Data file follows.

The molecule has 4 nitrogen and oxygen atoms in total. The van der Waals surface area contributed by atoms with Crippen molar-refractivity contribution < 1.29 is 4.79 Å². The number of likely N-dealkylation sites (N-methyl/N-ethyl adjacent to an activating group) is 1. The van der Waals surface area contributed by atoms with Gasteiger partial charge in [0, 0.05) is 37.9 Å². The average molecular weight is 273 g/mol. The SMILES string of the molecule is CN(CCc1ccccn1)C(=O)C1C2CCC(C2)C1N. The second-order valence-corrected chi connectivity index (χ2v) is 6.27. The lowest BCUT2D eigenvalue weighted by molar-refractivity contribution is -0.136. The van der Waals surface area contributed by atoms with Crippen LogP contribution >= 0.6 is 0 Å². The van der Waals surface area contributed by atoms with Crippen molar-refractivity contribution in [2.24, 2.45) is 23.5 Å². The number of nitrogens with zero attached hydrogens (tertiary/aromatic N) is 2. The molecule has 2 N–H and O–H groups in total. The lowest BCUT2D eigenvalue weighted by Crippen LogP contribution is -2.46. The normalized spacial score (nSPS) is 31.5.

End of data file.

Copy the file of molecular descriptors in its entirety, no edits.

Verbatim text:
The molecule has 4 nitrogen and oxygen atoms in total. The van der Waals surface area contributed by atoms with Crippen molar-refractivity contribution < 1.29 is 4.79 Å². The number of likely N-dealkylation sites (N-methyl/N-ethyl adjacent to an activating group) is 1. The van der Waals surface area contributed by atoms with Gasteiger partial charge in [0, 0.05) is 37.9 Å². The average molecular weight is 273 g/mol. The SMILES string of the molecule is CN(CCc1ccccn1)C(=O)C1C2CCC(C2)C1N. The second-order valence-corrected chi connectivity index (χ2v) is 6.27. The lowest BCUT2D eigenvalue weighted by molar-refractivity contribution is -0.136. The van der Waals surface area contributed by atoms with Crippen LogP contribution >= 0.6 is 0 Å². The van der Waals surface area contributed by atoms with Crippen molar-refractivity contribution in [2.24, 2.45) is 23.5 Å². The number of nitrogens with zero attached hydrogens (tertiary/aromatic N) is 2. The molecule has 2 N–H and O–H groups in total. The lowest BCUT2D eigenvalue weighted by Crippen LogP contribution is -2.46. The normalized spacial score (nSPS) is 31.5.